3. Pay out what you promised promptly – You do not know what lengths your family may have gone through just to raise that capital for you. It should be up to them to decide if they want to re-invest or enjoy the dividends. This is also a matter of trust. Deal fairly.

 

Thus with this method, I managed to build a fund for investing with relatively cheap cost of money with a very clear responsibility structure that builds mutual trust and understanding.

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Money No Enough

It was over a nice relaxing coffee session with a good friend of mine that we happen to chance on the topic about investments.  I was rather animated and very excited (probably compounded by the fact I just had a double shot of espresso) about the great variety of bargain stocks currently available.  She sighed and lamented the fact that she was saving for a house and thus had little spare cash to invest.

Raising the Titanic

Raising the Titanic

Somehow I get the feeling that raising capital is a serious barrier to getting into equity investments.  I calmly said it was never “Money No Enough”, but rather “Not Enough Effort”.  My friend then had a look on her face that implied that raising the Titanic was probably a much easier feat than raising capital!  In order to repay my friend for a cup of coffee she so generously paid for me, I decided to share how easy raising capital can be.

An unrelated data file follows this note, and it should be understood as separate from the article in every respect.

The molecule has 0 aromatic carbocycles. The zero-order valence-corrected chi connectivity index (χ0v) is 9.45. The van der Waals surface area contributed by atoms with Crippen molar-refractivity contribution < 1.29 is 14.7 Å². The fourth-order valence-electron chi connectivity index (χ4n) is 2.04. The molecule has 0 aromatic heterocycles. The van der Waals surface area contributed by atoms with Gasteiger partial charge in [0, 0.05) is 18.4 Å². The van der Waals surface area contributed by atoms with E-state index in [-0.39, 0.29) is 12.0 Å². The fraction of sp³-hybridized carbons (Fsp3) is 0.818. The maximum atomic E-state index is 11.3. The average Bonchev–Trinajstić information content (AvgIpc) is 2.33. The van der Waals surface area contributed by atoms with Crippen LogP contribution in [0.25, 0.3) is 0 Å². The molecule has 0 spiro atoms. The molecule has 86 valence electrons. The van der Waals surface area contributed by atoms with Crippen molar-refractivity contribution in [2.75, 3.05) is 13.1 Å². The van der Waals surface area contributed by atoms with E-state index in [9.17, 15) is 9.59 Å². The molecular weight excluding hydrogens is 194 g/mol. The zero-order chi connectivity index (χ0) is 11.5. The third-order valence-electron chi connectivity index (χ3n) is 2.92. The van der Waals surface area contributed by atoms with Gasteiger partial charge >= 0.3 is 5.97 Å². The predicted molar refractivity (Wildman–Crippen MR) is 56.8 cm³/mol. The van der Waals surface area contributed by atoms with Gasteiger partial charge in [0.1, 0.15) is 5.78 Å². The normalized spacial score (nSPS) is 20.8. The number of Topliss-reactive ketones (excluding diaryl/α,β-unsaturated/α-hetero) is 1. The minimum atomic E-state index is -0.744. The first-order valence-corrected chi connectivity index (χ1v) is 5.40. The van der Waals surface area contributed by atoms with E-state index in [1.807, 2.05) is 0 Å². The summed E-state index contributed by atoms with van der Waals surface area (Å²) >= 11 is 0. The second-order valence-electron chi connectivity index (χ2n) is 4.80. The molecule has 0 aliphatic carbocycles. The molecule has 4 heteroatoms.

Here are some methods to consider:

  1. Personal Savings (0% interest rate) – Take 10% of your current savings to invest.  It should be used rather than allowing it to sit idle in the banks drawing a miserable 0.2% annual interest rate and suffering losses from inflation.  Seriously, most folks can hardly notice a difference with 10% less in their cash savings
  2. Father-Mother Loans (Usually 0% interest rate)– Seriously, most parents never ask their kids for interests on any loans (secured or otherwise).  The only thing is that you need to justify your investments and learn to be prudent.  These are afterall your loved ones hard earned cash.  Did I mention interest free?
  3. Insurance Policy Loans (4% to 8% interest rate)– It is a capital raising tool that is frequently forgotten by most insured people.  Did you know that you can borrow up to 90% of the cash value of your insurance policies?  Hence, if you had a policy that is worth $10k in cash value (or otherwise known as surrender value), you can borrow up to $90k at 4% to 8% interest rate per annum.  The good part is that you are still insured by your policy as you take this loan from your cash value.  Superb!